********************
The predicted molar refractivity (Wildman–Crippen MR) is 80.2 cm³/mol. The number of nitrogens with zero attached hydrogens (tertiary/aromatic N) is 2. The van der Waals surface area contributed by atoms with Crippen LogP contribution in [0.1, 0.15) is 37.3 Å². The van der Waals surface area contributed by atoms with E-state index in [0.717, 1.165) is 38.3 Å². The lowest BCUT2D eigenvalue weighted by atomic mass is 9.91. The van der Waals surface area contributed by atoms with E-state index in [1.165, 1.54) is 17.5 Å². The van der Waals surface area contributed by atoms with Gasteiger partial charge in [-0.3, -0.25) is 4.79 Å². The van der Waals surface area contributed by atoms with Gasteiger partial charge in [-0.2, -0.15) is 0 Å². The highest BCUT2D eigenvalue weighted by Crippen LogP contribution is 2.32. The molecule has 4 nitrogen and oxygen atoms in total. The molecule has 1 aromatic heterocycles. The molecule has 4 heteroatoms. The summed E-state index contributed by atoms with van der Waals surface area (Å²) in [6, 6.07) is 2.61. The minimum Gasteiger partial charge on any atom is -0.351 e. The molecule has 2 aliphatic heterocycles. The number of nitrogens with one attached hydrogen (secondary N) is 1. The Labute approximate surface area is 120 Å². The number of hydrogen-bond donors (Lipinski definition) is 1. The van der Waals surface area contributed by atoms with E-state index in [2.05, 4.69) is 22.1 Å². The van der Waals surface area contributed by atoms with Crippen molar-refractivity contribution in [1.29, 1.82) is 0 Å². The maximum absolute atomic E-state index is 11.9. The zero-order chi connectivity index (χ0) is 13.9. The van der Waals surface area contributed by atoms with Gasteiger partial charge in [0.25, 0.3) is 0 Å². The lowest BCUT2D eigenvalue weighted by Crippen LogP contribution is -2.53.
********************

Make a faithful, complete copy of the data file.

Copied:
The predicted molar refractivity (Wildman–Crippen MR) is 80.2 cm³/mol. The number of nitrogens with zero attached hydrogens (tertiary/aromatic N) is 2. The van der Waals surface area contributed by atoms with Crippen LogP contribution in [0.1, 0.15) is 37.3 Å². The van der Waals surface area contributed by atoms with E-state index in [0.717, 1.165) is 38.3 Å². The lowest BCUT2D eigenvalue weighted by atomic mass is 9.91. The van der Waals surface area contributed by atoms with E-state index in [1.165, 1.54) is 17.5 Å². The van der Waals surface area contributed by atoms with Gasteiger partial charge in [-0.3, -0.25) is 4.79 Å². The van der Waals surface area contributed by atoms with Gasteiger partial charge in [-0.2, -0.15) is 0 Å². The highest BCUT2D eigenvalue weighted by Crippen LogP contribution is 2.32. The molecule has 4 nitrogen and oxygen atoms in total. The molecule has 1 aromatic heterocycles. The molecule has 4 heteroatoms. The summed E-state index contributed by atoms with van der Waals surface area (Å²) in [6, 6.07) is 2.61. The minimum Gasteiger partial charge on any atom is -0.351 e. The molecule has 2 aliphatic heterocycles. The number of nitrogens with one attached hydrogen (secondary N) is 1. The Labute approximate surface area is 120 Å². The number of hydrogen-bond donors (Lipinski definition) is 1. The van der Waals surface area contributed by atoms with E-state index in [2.05, 4.69) is 22.1 Å². The van der Waals surface area contributed by atoms with Crippen molar-refractivity contribution in [1.29, 1.82) is 0 Å². The maximum absolute atomic E-state index is 11.9. The zero-order chi connectivity index (χ0) is 13.9. The van der Waals surface area contributed by atoms with Gasteiger partial charge in [0.25, 0.3) is 0 Å². The lowest BCUT2D eigenvalue weighted by Crippen LogP contribution is -2.53.